Thirty years ago, the Guerrilla Girls in New York were protesting against the male domination of art museums. Forty years ago, African states were appealing to Europe to return artworks stolen during the colonial era. Fifty years ago, artists like Hans Haacke were lamenting the influence of dubious sponsors on museums, calling for resistance to the power of dirty money.
And what has happened? Over all these decades, the museums, which like to see themselves as bastions of critical thinking, enlightenment and self-reflection, did what they like to do best: they showed themselves to be resistant to their times. Presumably they were hoping the protests would disappear of their own accord. But that didn’t happen. On the contrary, the criticism has intensified considerably. More people than ever are now interested in the ethical dimension of aesthetics, in the question of what hides behind the veneer of art, and behind the thick walls of the museum. Who has the power? Where does the money come from? How equitable and democratic are these institutions?
Sometimes the protests are against dubious trustees (as was recently the case at the Whitney in New York), sometimes against sponsors and their inglorious dealings (the Sydney Biennale), sometimes against the activities of museums in authoritarian states like the United Arab Emirates (the Guggenheim). And lately, curators, too, must expect outrage if, for example, they once again invite fewer female than male artists to be part of their exhibition. Quite clearly, the museum in digital modernity is a politicised museum.
At last, the heel-dragging is over; the problems can no longer be put aside. At last, it is possible to discuss abuses of power and responsibility. And yes, at long last, many museums are beginning to open up to all this. Like all major institutions – political parties, religious institutions, the media – they can no longer avoid renegotiating the way they see themselves. Welcome to the present!
The protests are by no means directed solely against the institutions themselves, however, but also against what is on show inside them: the works of art. Two years ago, 12,000 people urgently called for a painting by Balthus to be removed from the Metropolitan Museum in New York because some felt it was like a form of child pornography. There were also calls to remove a video work about dog fighting by Peng Yu and Sun Yuan from the Guggenheim in New York due to the levels of cruelty it featured, a demand willingly met by the museum. Something similar occurred recently in London: paintings by the artist SKU were covered with grey cloths because visitors to the Saatchi Gallery had complained that the artworks hurt the religious feelings of Muslims.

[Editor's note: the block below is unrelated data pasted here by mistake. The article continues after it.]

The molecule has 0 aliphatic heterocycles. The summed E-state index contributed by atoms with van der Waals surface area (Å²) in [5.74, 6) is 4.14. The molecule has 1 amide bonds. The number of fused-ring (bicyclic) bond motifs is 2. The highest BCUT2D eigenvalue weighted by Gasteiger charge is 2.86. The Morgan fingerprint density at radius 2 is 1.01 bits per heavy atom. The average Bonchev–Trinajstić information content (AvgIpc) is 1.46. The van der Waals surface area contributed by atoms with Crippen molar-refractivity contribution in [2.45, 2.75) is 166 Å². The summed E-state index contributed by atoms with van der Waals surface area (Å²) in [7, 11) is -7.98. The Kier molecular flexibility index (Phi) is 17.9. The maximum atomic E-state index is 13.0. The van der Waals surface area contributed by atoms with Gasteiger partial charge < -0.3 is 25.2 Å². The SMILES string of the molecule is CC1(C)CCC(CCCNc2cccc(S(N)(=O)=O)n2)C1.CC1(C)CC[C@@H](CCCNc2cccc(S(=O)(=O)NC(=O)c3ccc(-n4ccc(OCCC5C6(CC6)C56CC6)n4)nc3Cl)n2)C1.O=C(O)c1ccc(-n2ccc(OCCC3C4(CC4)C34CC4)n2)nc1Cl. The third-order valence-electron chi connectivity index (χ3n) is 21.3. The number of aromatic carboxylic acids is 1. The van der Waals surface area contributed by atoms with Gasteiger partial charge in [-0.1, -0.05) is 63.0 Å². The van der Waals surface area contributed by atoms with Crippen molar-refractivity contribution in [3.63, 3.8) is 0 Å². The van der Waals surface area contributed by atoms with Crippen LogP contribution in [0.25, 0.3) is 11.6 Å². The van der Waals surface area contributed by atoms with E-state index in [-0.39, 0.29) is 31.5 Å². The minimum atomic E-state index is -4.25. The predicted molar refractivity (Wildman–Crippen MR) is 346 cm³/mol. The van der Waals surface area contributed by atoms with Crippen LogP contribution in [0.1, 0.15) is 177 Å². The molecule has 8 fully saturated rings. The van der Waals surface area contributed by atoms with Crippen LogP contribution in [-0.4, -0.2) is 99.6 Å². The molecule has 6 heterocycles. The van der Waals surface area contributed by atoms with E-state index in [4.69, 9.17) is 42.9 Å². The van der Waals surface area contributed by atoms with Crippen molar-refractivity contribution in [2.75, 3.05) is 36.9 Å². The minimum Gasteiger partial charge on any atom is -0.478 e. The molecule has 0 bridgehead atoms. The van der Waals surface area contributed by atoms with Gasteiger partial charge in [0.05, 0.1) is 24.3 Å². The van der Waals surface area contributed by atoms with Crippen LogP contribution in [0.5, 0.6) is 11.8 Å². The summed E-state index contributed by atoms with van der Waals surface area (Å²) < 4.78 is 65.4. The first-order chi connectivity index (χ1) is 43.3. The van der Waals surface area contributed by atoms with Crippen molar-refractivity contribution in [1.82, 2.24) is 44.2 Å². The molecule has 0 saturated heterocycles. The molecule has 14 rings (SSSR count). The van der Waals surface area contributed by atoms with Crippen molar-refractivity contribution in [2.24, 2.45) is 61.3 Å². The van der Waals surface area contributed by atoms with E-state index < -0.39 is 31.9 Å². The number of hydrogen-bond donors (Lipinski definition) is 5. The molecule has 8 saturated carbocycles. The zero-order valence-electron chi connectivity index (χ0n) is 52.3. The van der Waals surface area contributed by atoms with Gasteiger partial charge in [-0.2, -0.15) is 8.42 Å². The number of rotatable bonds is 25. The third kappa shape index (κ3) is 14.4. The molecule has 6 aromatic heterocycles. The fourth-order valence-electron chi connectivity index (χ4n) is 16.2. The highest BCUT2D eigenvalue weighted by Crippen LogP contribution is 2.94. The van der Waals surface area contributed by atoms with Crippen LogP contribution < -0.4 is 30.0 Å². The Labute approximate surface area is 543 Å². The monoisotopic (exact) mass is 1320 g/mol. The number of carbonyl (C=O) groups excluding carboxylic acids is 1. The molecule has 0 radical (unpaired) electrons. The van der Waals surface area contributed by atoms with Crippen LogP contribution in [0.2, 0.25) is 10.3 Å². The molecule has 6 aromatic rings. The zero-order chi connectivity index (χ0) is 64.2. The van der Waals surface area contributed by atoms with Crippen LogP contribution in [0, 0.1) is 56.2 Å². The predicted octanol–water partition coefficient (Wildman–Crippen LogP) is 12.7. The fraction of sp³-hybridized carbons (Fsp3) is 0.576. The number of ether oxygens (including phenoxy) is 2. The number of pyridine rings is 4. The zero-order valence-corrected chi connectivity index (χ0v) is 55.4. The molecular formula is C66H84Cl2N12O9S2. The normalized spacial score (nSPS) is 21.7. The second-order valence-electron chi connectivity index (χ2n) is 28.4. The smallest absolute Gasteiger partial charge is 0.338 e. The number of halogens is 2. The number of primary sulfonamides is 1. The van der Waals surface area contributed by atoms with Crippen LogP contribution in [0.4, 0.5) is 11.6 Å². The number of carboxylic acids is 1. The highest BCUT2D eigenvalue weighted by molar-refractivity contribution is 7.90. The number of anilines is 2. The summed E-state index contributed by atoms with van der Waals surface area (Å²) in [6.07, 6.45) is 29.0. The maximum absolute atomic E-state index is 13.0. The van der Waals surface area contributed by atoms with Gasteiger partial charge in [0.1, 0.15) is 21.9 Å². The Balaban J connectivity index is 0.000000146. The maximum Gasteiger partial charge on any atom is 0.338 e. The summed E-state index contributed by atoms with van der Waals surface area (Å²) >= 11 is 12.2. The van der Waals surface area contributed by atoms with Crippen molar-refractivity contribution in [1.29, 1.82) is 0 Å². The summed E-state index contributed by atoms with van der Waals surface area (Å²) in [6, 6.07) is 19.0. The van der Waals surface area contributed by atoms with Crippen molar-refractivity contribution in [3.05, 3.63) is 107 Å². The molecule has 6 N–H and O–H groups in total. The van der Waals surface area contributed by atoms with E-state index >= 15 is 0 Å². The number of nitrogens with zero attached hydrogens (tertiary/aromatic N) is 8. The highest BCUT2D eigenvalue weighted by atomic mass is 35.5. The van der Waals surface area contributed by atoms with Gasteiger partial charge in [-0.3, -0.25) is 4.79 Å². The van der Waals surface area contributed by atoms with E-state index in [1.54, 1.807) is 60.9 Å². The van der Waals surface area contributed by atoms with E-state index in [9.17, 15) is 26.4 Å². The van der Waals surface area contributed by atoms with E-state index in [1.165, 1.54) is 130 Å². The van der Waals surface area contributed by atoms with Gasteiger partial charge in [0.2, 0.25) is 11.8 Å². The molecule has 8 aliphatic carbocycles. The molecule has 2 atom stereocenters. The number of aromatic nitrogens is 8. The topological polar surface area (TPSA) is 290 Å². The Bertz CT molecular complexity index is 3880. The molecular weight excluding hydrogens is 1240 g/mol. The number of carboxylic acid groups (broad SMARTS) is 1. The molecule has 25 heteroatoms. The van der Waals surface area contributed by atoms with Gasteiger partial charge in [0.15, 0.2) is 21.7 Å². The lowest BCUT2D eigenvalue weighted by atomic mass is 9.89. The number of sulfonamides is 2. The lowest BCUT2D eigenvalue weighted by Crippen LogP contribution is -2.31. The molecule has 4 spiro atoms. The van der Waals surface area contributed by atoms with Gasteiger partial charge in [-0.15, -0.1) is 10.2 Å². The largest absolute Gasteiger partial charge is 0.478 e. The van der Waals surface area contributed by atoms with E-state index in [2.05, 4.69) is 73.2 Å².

There have been quite a few such events in recent years: people show themselves to be hurt and aggrieved, they demand that paintings and sculptures should be removed and sometimes even destroyed. For some artists, there have even been calls for a general ban on exhibiting, as in the case of the painter Chuck Close who has been accused of sexual harassment by several women. And the National Gallery in Washington really did suddenly decide to cancel a long-planned Close retrospective.
This, too, is clearly part and parcel of the politicised museum: social and moral conflicts make their entrance and art often becomes a bone of contention in a new culture war. Unlike in postmodernity, where all questions of meaning and signification were transformed into a cloudy nothing, now the struggle is over the big picture again, over the claim to normative validity. Art, one might think, is being taken seriously again. However, this is only half of the story.
For the disputes are rarely about aesthetic values. When, for example, Dana Schutz is challenged for using a photograph of a murdered black boy as the model for one of her paintings, then the criticism is aimed not at the composition or her choice of palette. The charge is that of cultural appropriation. Schutz, as a white woman, took a motif that - some black activists claimed - is the sole preserve of black artists, for which reason her painting must be destroyed.
Many current conflicts are dominated by such demands based on social issues and identity politics. This tends to obscure the fact that, for a long time, entirely different rules were unquestioningly thought to apply to art than those applying to the real world, and that museums saw themselves as free spaces where anything could be thought and tested by anyone. Artists were not supposed to be virtuous, their art was not supposed to be respectable. On the contrary, artists were considered especially innovative and radical if they departed from conventions, breached taboos and left the public seriously rattled.